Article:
Team Playing

Why Is Crowdsourced Software Testing so Good?

Cheltenham (UK), February 2012 - Cost, quality, and time are the three metaphorical balls all software-development companies must juggle during the delicate test phase. In fact, if you happen to be involved in any form of software testing, what is more important to you? Obviously, you would like to improve all three.

You may have tried automation with some degree of success, or perhaps you outsource or offshore. You may also be unaware that all of these options are likely to increase time and cost, or even reduce quality. However, a new business model that is still in its early stages of development but promises great solutions for these challenges is "crowdsourcing".

The essence of this business model lies in drawing a large crowd together, taking a task and distributing it amongst hundreds, even thousands of worldwide freelancers working from home. Crowdsourcing companies provide the right tools to communicate with the crowd, as well grant their freelance workforce the resources to communicate with each other. So far, crowdsourcing has been applied in many areas and is gradually being picked up in the mainstream, especially in the graphics arena.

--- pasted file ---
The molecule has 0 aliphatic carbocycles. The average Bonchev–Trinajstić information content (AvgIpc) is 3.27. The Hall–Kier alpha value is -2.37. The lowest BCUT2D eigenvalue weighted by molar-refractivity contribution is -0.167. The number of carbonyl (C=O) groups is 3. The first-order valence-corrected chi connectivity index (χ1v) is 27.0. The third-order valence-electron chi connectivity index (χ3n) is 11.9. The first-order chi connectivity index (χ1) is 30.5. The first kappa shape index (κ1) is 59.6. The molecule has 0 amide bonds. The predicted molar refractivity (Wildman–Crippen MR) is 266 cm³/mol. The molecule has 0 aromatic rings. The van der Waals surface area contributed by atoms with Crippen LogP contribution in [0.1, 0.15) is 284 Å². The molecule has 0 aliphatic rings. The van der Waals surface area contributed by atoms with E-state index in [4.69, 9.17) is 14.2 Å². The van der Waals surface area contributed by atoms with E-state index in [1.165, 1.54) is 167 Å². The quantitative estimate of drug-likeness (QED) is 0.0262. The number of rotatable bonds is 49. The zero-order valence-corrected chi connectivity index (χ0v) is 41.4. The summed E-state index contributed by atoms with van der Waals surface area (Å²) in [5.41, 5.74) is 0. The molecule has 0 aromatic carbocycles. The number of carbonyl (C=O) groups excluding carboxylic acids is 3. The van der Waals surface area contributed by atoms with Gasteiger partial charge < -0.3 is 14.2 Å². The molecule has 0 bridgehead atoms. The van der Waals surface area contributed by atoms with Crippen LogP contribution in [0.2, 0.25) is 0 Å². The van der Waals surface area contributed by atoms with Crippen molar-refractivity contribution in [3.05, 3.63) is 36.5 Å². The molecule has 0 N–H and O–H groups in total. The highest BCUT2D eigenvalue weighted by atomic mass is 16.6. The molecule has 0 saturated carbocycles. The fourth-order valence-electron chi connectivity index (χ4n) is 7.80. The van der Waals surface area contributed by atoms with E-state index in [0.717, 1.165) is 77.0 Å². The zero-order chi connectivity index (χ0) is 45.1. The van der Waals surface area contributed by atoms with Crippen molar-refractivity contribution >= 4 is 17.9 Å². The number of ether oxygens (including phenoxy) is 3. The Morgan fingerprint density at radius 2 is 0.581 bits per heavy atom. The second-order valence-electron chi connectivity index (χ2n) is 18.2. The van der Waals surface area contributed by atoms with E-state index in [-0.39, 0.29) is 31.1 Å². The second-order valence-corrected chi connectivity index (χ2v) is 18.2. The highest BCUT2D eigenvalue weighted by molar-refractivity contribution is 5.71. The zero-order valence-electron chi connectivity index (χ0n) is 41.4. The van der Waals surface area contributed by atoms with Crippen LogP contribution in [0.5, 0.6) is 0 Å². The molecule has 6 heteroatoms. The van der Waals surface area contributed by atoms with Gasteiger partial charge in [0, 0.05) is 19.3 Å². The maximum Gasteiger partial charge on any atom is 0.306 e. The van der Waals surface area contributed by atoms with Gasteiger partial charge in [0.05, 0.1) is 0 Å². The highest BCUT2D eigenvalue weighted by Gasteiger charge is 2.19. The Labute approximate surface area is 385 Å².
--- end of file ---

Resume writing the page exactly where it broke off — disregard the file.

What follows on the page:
More recently, software-testing companies have begun to employ it too, such as BugFinders, based in Cheltenham, UK. The brainchild of Martin Mudge, BugFinders specialises in testing websites, web apps, mobile apps, and gaming apps and uses a network of up to 50,000 testers to get all test work done. Most importantly, the company delivers its testing with minimal risk, as clients only pay when they approve the bugs raised by the network of "bug finders".

"Working in software testing for twelve years, I realised there needed to be a change in the way software testing was being delivered", says Martin. "The rapid explosion of browsers and mobile platforms along with increased competition in the online space means that no company can afford to have a website that does not work or is not up to standard".

Donna Mudge, co-director of BugFinders, elaborates on the crowd's work ethic and the importance of delivering bug-free products: "Our in-house senior testers and the senior testers within our crowd review all bugs during their submission to the client. This results in high-quality delivery to the standard that our clients require. It's not right for every testing challenge, but if you need to release a mobile app quickly or want to check whether your web app functions correctly, it's unbeatable!"

Testers also prefer this business model because of the possibility to work flexibly from home, allowing them to choose their own hours and obviating the need to commute or even relocate. Large and small companies are turning to companies like BugFinders to get their software tested, primarily because of the unique crowd-sourced solution that allows tackling a vast range of projects.